NB: As you may have noticed, i'm now going to attempt to update the blog regularly on thursdays, saturdays and tuesdays, so here's the first post for that.
Criminology is in the midst of an aetiological crisis, or Jock Young and others pointed out in the mid 90s. Aetiology, is a theory of what causes criminal actions to occur. For left realism this is usually explained through the concept of relative deprivation, which they take from Robert Merton's concept of anomie. However, in this post i wish to talk about alienation and how this process can also lead to crime.
A note of caution I wish to strike is that in talking about the aetiology (or causes) of crime, I do not wish to lump all crime together as caused by the same things necessarily. Crime (indeed how you actually define crime can be a contentious issue), we must note, consists of various things including drug-related offences, sexual offences, violent offences, property offences, health and safety offences, white collar crime, anti-social behaviour etc. What links them (or at least most of them) is that they are all endemic problems under a capitalist society. That is not to say that they don't exist outside of a capitalist society, but that they will always exist within one. The aetiology between each group will vary with its character (and also with the groups).
Returning to alienation, I wish to deal with how thsi is presented in Hannah Sell's "Socialism in the 21st Century" (pp. 28-30). In particular the quote she takes from Marx's "Wage, Labour and Capital",
'And the worker, who for twelve hours, weaves, spins, drills, turns, builds, shovels, breaks stones, carries loads etc. - does he hold this twelves hours weaving, spinning, drilling, turning, building, shovelling, stone breaking to be a manifestation of his life, as life? On the contrary, life begins for him where this activity ceases, at the table, in the public house, in bed. The twelve hours labour has no meaning for him as weaving, spinning, drilling etc. but as earnings which bring him to the table, to the public house, into bed. If the silk worm were to spin in order to continue its existence as a caterpillar, it would be a complete wage worker'
I have to say I really like that quote. It sums up how I feel about my current job and probably many others about theirs too.
Hannah goes on to say "As capitalism has become more brutal over the last 20 years, alienation has undoubtedly increased. Without exaggerating, there is a small section of young people in Britain for whom the system has offered nothing, and who are, as a result, almost entirely alienated from society". Then slightly later, "One of the worst of all experiences in capitalist Britain is to be a young person who cannot get work - to have been thrown on the scrap heap".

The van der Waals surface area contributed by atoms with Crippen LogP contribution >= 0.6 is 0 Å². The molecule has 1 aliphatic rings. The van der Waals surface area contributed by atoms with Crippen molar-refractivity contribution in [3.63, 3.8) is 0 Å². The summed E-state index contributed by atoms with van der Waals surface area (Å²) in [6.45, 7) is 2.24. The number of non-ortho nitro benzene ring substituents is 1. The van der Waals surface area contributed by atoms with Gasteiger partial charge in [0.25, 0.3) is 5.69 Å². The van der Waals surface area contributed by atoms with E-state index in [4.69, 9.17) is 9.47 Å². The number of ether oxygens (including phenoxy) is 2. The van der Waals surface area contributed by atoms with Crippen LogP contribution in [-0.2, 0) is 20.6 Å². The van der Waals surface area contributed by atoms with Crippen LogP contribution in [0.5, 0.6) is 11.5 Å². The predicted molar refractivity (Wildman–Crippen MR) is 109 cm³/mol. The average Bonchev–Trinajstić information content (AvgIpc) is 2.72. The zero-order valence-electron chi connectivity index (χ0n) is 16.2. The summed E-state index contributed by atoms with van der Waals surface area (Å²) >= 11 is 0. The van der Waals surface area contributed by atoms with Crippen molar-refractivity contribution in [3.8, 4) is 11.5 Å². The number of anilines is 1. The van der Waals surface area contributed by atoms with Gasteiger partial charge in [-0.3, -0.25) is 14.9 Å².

I wish to labour on this point for a minute. In some areas there are simply very few jobs at all for anyone, let alone young people, or even when they are they are so mind-numbingly dull, like working in a call centre etc. So you drink (and other activities) to forget about how depressing work is. This will of course lead (not in all or even many circumstances) to binge-drinking and drunken violence. As for drugs, Hannah comments "There has been an increase in drug addiction, for example, a 400% increase in the number of children who have died from sniffing gas and glue between 1980 and 1990", and drug taking also can lead to burglary and theft (to obtain money to pay for drugs, although this is usually from friends and relatives), as well as the possibility of violent action under the influence of drugs.
Hannah then says, "The increase in alienation is a direct result of neo-liberal policies. This is graphically illustrated by the experience of the ex-mining villages around the country. The defeat of the 1984-5 miners' strike and the closure of the pits have left previously strong communities suffering the ravages of unemployment, poverty and drug addiction."
The point I wish to make is that crime is certainly not a rational choice. There are very decent jobs for young people today, such a dismal prospect of life of course brutalises peoplewhen they see no future for themselves (and probably accounts for quite a few suicides). You certainly cannot be wholly rational about your situation (indeed it's probably difficult at the best of times), and as for choice, I think this is best summed up by the lyrics from the Anti-Flag song No Blood-Thirsty Corporations (N.B.C.) "But a choice between shit is still shit!!!"
Not that the criminal actions that people take are defenicble, indeed they cause even greater harm to working class communities, but the finger of blame needs to be pointed elsewhere. "As long as we live in a capitalist society, then, as Marx described, "brutalisation" and "moral degredation" will remain, " Hannah concludes, before talking about how working class collective action could tackle that.
By the way, in amongst these few pages in various parts there is also mention of relative deprivation too. In fact, Marx also discussed this in Wage, labour and Capital, and as mentioned earlier is the favoured aetiological concept of left realist criminology, so i'll try and get to grips with it and post on this in the future too.